How do they do it? They are able to deliver a comparable service to you, but because their senior management salaries are 1/3rd of yours, their overall costs are quite a bit lower.

So what can you do? One route is to find that much more efficiency from your business because your management staff is that much better. In this case they’d need to find 3x the efficiency—challenging, although not out of the question if you can leverage technology in a way that your competitors can’t. Another route is to go into more complicated, higher-end services that the competitors are unable to provide, thus leaving them unable to compete with you, at least for now.

Whatever the strategy, though, the key point is that through head-to-head competition, if you don’t have a competitive advantage to outweigh the disadvantage of higher management salaries, you’re going to lose.

Those folks in India who have access to this talent, they have a lower cost structure without greatly impacting the quality of work they’re getting. So they will set the pricing for the field. Yes, getting sales is more than just price, but when you have two companies with comparable service, comparable output, then price is a real factor. Those lower cost-basis folks will be able to bid down much lower than you, and still be making a comfortable margin. Furthermore they may have a significantly lower tax rate.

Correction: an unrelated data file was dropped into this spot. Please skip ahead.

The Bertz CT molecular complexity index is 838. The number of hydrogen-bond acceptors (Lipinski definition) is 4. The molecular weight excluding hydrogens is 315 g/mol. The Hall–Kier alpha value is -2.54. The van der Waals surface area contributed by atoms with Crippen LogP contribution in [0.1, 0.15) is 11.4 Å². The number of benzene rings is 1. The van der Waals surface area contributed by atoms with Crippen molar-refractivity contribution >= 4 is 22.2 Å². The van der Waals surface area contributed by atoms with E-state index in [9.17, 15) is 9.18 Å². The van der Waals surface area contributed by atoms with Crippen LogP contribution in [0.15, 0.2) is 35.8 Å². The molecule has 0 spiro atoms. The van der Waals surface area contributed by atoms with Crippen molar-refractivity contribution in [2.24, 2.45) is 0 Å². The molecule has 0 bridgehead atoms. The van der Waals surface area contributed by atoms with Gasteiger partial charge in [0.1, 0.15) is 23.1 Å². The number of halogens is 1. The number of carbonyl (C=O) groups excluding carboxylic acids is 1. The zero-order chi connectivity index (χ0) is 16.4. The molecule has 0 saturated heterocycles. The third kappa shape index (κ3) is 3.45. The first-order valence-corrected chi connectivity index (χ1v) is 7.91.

Now if you’re going to compete with them, and have a US based cost structure for management, that’s going to be really challenging. Those more expensive US people need to add that much more value than their less expensive Indian counterparts.

And so this becomes a challenge for a social enterprise that wants to attract great leadership talent to work in the “developing world”. Ideally they’d be able to find local candidates, but those people are in such short supply that they can make a lot more money in the for-profit sector.

On the flip side, a social enterprise can attract expats who will work for local salaries, but they tend to stay for two to three years at most. My instinct says that while getting top-notch expat talent is of great benefit to an organization, the turn-over that is created by low salaries is disruptive to the organization’s success.

So what to do? I think it would be really interesting to see a pool of money from organizations like USAID go to funding high-level management talent—expat or local—for top social enterprises. The goal would be to support the world-class scaling up of such enterprises, while creating a pipeline of local leadership talent to fill those positions.